Your keyword map can also help you properly optimise anchor text on the website, as you can use keyword-targeted anchor text based on the terms outlined on your map.
How to Do Keyword Mapping Step-by-Step
Step 1 – Start Your Keyword Research
Keyword mapping can’t begin until you’ve completed the first fundamental step – keyword research. Have a think about the main keyword you want each page to rank for (sometimes this can seem fairly obvious, but often, it might require a bit more digging). You can use tools like SEMRush to find similar variants too.
When conducting your keyword research, it’s also important to find keywords that your site already ranks for (this data can be found on tools like Google Search Console). You can then go more in-depth by looking into new and relevant opportunities using a research tool such as Keyword Planner, as well as finding out what your competitors are ranking for.
Make sure to prioritise keywords based on your overall strategy, and assess them using volume, keyword difficulty and market knowledge.
Step 2 – Group Your Keywords
Once you’ve got your list of keywords, you can start to organise them. Begin by collating your selected keywords based on search intent (does your group of keywords answer the same question?) and relevance.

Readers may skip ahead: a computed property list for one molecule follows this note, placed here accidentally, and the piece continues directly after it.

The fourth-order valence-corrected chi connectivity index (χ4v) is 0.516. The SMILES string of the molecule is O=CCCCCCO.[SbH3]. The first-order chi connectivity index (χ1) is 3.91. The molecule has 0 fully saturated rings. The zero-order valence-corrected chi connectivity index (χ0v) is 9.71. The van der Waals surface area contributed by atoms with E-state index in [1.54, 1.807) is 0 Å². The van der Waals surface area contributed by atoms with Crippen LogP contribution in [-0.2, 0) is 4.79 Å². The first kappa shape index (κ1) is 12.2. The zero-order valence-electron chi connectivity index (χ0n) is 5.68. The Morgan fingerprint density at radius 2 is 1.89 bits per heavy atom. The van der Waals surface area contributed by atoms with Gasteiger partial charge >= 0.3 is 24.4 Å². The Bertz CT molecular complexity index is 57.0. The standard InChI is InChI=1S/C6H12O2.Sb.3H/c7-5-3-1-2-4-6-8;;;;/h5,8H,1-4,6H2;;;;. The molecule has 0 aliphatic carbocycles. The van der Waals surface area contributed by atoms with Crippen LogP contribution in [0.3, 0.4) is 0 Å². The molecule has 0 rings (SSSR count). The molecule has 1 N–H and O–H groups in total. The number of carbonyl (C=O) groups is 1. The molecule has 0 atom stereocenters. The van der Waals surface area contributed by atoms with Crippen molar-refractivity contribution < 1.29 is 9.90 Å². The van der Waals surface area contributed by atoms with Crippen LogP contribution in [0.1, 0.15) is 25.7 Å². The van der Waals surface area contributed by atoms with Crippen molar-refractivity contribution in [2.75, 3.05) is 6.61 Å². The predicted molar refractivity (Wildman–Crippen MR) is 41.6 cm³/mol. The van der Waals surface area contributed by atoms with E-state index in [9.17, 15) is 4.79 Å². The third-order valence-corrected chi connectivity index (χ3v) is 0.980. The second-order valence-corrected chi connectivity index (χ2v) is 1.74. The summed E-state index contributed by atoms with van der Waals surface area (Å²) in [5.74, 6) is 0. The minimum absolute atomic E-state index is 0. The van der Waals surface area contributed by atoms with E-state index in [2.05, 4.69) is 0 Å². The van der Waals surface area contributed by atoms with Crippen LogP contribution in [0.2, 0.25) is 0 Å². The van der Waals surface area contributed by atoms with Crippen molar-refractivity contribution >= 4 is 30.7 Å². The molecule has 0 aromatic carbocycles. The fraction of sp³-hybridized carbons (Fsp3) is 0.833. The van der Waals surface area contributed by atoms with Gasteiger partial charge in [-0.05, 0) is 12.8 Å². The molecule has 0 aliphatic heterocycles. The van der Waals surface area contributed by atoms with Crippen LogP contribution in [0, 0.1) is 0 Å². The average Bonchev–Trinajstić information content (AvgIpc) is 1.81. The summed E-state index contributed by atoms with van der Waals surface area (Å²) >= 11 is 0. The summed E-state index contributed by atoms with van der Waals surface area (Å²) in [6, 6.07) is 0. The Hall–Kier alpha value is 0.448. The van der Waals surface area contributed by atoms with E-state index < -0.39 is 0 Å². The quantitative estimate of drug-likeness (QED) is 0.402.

Before choosing which landing page you want to assign the keywords to, it’s a good idea to look at the SERPs (search engine results page) to double-check the search intent behind each keyword. While some search intent seems quite clear-cut, other times it’s a bit more ambiguous.
Landing pages often rank for hundreds of keywords, so you don’t have to limit yourself to focusing on just one. This is where keyword clusters come into play. Keyword clusters are groups of keywords representing similar search intent. For instance, ‘red trainers’, ‘cheap red trainers’, and ‘red trainers for sale’ are different keywords, but all have the same search intent: the user is wishing to purchase red trainers.
By targeting all three of these keywords instead of just one, you’re maximising your chances of ranking. Long-tail variants often have a lower search volume, but are less competitive, meaning your chances of ranking are higher. If you rank for your primary keyword as well as related subtopics and long-tail variants, your page could end up ranking for a lot more keywords. That’s why it’s a good idea to find multiple keywords for each page when you map.
Once you have your group of keywords, decide on your primary keyword (the main keyword you want to rank for) and the secondary keywords. In the example provided, we might choose ‘red trainers’ as our primary keyword, with ‘cheap red trainers’ and ‘red trainers for sale’ as our secondary keywords.